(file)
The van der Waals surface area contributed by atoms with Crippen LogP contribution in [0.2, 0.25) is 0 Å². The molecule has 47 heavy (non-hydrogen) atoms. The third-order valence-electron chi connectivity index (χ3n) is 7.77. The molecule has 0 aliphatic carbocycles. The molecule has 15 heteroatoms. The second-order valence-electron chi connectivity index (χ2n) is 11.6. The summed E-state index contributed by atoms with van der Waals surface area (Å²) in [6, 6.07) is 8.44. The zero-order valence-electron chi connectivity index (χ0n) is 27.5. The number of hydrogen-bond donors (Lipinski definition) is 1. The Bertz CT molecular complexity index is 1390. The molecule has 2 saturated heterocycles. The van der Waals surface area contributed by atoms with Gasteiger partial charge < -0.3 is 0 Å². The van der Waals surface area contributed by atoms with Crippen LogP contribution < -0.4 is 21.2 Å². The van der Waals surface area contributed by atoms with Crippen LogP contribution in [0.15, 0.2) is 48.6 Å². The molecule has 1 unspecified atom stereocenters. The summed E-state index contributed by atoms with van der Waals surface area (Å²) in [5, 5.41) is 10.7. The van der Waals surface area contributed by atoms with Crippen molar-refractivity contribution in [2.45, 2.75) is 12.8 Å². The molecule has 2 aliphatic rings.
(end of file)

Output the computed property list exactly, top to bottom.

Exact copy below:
The van der Waals surface area contributed by atoms with Crippen LogP contribution in [0.2, 0.25) is 0 Å². The molecule has 47 heavy (non-hydrogen) atoms. The third-order valence-electron chi connectivity index (χ3n) is 7.77. The molecule has 0 aliphatic carbocycles. The molecule has 15 heteroatoms. The second-order valence-electron chi connectivity index (χ2n) is 11.6. The summed E-state index contributed by atoms with van der Waals surface area (Å²) in [6, 6.07) is 8.44. The zero-order valence-electron chi connectivity index (χ0n) is 27.5. The number of hydrogen-bond donors (Lipinski definition) is 1. The Bertz CT molecular complexity index is 1390. The molecule has 2 saturated heterocycles. The van der Waals surface area contributed by atoms with Gasteiger partial charge < -0.3 is 0 Å². The van der Waals surface area contributed by atoms with Crippen LogP contribution < -0.4 is 21.2 Å². The van der Waals surface area contributed by atoms with Crippen LogP contribution in [0.15, 0.2) is 48.6 Å². The molecule has 1 unspecified atom stereocenters. The summed E-state index contributed by atoms with van der Waals surface area (Å²) in [5, 5.41) is 10.7. The van der Waals surface area contributed by atoms with Crippen molar-refractivity contribution in [2.45, 2.75) is 12.8 Å². The molecule has 2 aliphatic rings.